3. Film boiling : After reaching critical heat flux value, heat flux decreases with further increase in temperature. This is due to the fact that bubbles are now formed so rapidly that they blanket the heating surface with a vapour film preventing the inflow of fresh liquid from taking their place. Now this heat must be transferred through this vapour film (by conduction) to the liquid for carrying out any further boiling. Since the thermal conductivity of vapour film is much less than that of the liquid, the value of heat flux must then decrease with increase of excess temperature. If we keep on increasing the excess temperature up to a certain limit, the vapour film remains unstable. Later the vapour film stabilizes with further increase in temperature and the heating surface is completely covered by a vapour blanket. With this the heat flux further reduces reaching its lowest value. The surface temperature required to maintain a stable film is high and under these conditions a sizeable amount of heat is lost by the surface due to radiation.

The phenomenon of stable film boiling can be observed when a drop of water falls on a red hot stove. The drop does not evaporate immediately but dances a few times on the stove. This is due to the formation of a stable steam film at the interfaces between the hot surface and liquid droplet. Below is a visual demonstration for a water drop boiling on a hot stove.

(Source: youtube)

Heat transfer rates and excess temperatures associated with nucleate boiling are small. The equipment used for boiling should be designed to operate in this region only. Now having had a overview of the physics of boiling, let us see how UDF can be applied to model film boiling.

Why we need UDF for Boiling type of simulations ?

In this simulation there are two distinct phases liquid and gas, so this simulation has to be solved using multiphase flows. In boiling, flow is separated where a distinct interface is present between liquid and gas, so it is advised to use VOF (volume of fluid) model for such flows. VOF uses Eulerian framework for both phases with specialized interface treatment. The boiling simulation will include mass transfer between two phases. As we know that VOF model doesn’t simulate mass transfer mechanism, UDF comes into picture for performing this additional task.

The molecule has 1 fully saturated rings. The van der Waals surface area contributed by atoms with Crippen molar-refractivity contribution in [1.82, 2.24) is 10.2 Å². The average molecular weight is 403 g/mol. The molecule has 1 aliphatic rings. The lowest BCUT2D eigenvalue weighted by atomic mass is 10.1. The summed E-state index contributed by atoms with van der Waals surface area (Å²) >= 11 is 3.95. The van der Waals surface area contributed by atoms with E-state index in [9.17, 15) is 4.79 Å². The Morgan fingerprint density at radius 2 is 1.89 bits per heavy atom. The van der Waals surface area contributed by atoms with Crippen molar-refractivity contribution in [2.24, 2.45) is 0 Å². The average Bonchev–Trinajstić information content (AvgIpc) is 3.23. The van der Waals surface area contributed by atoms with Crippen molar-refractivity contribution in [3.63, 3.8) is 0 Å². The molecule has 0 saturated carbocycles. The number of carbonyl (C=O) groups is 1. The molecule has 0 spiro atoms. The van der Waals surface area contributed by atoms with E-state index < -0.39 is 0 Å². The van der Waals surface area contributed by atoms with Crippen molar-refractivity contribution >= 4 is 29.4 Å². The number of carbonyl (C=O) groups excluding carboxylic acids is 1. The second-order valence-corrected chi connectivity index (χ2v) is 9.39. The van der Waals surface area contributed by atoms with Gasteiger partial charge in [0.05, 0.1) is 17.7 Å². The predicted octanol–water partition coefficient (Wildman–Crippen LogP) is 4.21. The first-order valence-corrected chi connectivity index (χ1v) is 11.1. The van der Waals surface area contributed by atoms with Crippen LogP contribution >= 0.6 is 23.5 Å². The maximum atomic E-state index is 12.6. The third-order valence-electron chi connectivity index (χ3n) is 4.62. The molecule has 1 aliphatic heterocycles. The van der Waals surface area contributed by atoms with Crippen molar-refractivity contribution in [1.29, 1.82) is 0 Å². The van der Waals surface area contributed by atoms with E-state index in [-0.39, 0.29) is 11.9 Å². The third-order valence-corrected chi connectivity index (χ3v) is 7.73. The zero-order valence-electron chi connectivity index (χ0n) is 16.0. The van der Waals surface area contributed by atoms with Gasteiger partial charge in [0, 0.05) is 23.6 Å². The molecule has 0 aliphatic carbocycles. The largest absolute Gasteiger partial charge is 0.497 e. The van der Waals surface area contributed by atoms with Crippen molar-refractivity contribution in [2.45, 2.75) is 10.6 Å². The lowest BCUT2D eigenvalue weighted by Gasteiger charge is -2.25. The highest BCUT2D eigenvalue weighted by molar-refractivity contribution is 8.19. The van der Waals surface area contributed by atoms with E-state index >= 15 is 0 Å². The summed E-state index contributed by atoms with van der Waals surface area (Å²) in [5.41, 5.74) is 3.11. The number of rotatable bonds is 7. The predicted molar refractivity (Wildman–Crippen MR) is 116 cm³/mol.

Compiling the UDF :

We can either compile UDF or interpret it. In this demonstration of simulation of boiling we shall choose compilation method. Complied UDF is nothing but code written in ‘C’ language and translated in machine language (language understood by computer) and the UDF becomes part of native fluent software. As we need to compile the UDF, we require a compiler. Few of the supported compiler for ANSYS Fluent are, Microsoft Visual Studio or the Express editions. The point to be noted here is one needs to start Fluent from command prompt of visual studio environment.

Test Case :

The geometry of a column is represented in the following figure with it's domain filled by fluid. The bottom wall is maintained at 10 K above saturation temperature of the fluid and at top (pressure outlet) there is saturation temperature at atmospheric pressure.

Geometry and boundary conditions

How to add mass transfer mechanism in our UDF :

To add mass transfer mechanism in our UDF we need to add it as a source term using macro DEFINE_SOURCE(). We will need 2 'source terms', one for gas and one for liquid as follows:

Defining source term for gas : DEFINE_SOURCE(gas, cell, thread, dS, eqn)

Defining source term for liquid : DEFINE_SOURCE(liquid, cell, thread, dS, eqn)

Results :

Thus the results obtained below shows the successful CFD simulation of film boiling process. The images show the bubble formation with respect to time. As can be seen at time 0.05 sec the film layer had developed completely followed by the bubble formation at the centre of the column (i.e. bottom wall) as time advances to 0.4 sec and complete bubble detachment at 0.5 sec, completing the boiling cycle. The video further gives insights of the phenomena and seems to match the real life behavior of film regime boiling process.


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References :

2. Introduction to Heat Transfer; Frank P. Incropera, David P. DeWitt